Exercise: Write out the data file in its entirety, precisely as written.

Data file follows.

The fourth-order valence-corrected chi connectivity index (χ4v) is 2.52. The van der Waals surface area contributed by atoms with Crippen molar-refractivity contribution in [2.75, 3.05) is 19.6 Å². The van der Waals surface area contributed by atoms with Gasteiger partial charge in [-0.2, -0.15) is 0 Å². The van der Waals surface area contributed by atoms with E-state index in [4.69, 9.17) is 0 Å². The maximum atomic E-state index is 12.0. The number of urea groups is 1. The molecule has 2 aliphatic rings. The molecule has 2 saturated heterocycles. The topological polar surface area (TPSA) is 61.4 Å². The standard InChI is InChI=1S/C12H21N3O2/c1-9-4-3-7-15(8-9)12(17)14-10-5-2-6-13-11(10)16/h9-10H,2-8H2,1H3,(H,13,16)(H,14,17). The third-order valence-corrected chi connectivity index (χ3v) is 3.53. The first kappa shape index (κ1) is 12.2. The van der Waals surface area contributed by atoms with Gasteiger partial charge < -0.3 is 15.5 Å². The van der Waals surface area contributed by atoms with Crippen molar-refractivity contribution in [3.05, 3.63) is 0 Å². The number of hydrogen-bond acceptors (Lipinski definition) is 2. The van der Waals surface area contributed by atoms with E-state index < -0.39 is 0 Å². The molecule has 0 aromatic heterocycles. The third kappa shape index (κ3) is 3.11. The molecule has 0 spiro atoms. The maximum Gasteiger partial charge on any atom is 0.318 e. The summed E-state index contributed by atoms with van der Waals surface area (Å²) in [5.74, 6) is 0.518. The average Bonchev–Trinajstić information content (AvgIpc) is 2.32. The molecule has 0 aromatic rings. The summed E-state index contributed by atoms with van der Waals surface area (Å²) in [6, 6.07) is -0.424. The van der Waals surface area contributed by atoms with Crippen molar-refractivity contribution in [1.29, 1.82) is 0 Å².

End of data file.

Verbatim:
The fourth-order valence-corrected chi connectivity index (χ4v) is 2.52. The van der Waals surface area contributed by atoms with Crippen molar-refractivity contribution in [2.75, 3.05) is 19.6 Å². The van der Waals surface area contributed by atoms with Gasteiger partial charge in [-0.2, -0.15) is 0 Å². The van der Waals surface area contributed by atoms with E-state index in [4.69, 9.17) is 0 Å². The maximum atomic E-state index is 12.0. The number of urea groups is 1. The molecule has 2 aliphatic rings. The molecule has 2 saturated heterocycles. The topological polar surface area (TPSA) is 61.4 Å². The standard InChI is InChI=1S/C12H21N3O2/c1-9-4-3-7-15(8-9)12(17)14-10-5-2-6-13-11(10)16/h9-10H,2-8H2,1H3,(H,13,16)(H,14,17). The third-order valence-corrected chi connectivity index (χ3v) is 3.53. The first kappa shape index (κ1) is 12.2. The van der Waals surface area contributed by atoms with Gasteiger partial charge < -0.3 is 15.5 Å². The van der Waals surface area contributed by atoms with Crippen molar-refractivity contribution in [3.05, 3.63) is 0 Å². The number of hydrogen-bond acceptors (Lipinski definition) is 2. The van der Waals surface area contributed by atoms with E-state index < -0.39 is 0 Å². The molecule has 0 aromatic heterocycles. The third kappa shape index (κ3) is 3.11. The molecule has 0 spiro atoms. The maximum Gasteiger partial charge on any atom is 0.318 e. The summed E-state index contributed by atoms with van der Waals surface area (Å²) in [5.74, 6) is 0.518. The average Bonchev–Trinajstić information content (AvgIpc) is 2.32. The molecule has 0 aromatic rings. The summed E-state index contributed by atoms with van der Waals surface area (Å²) in [6, 6.07) is -0.424. The van der Waals surface area contributed by atoms with Crippen molar-refractivity contribution in [1.29, 1.82) is 0 Å².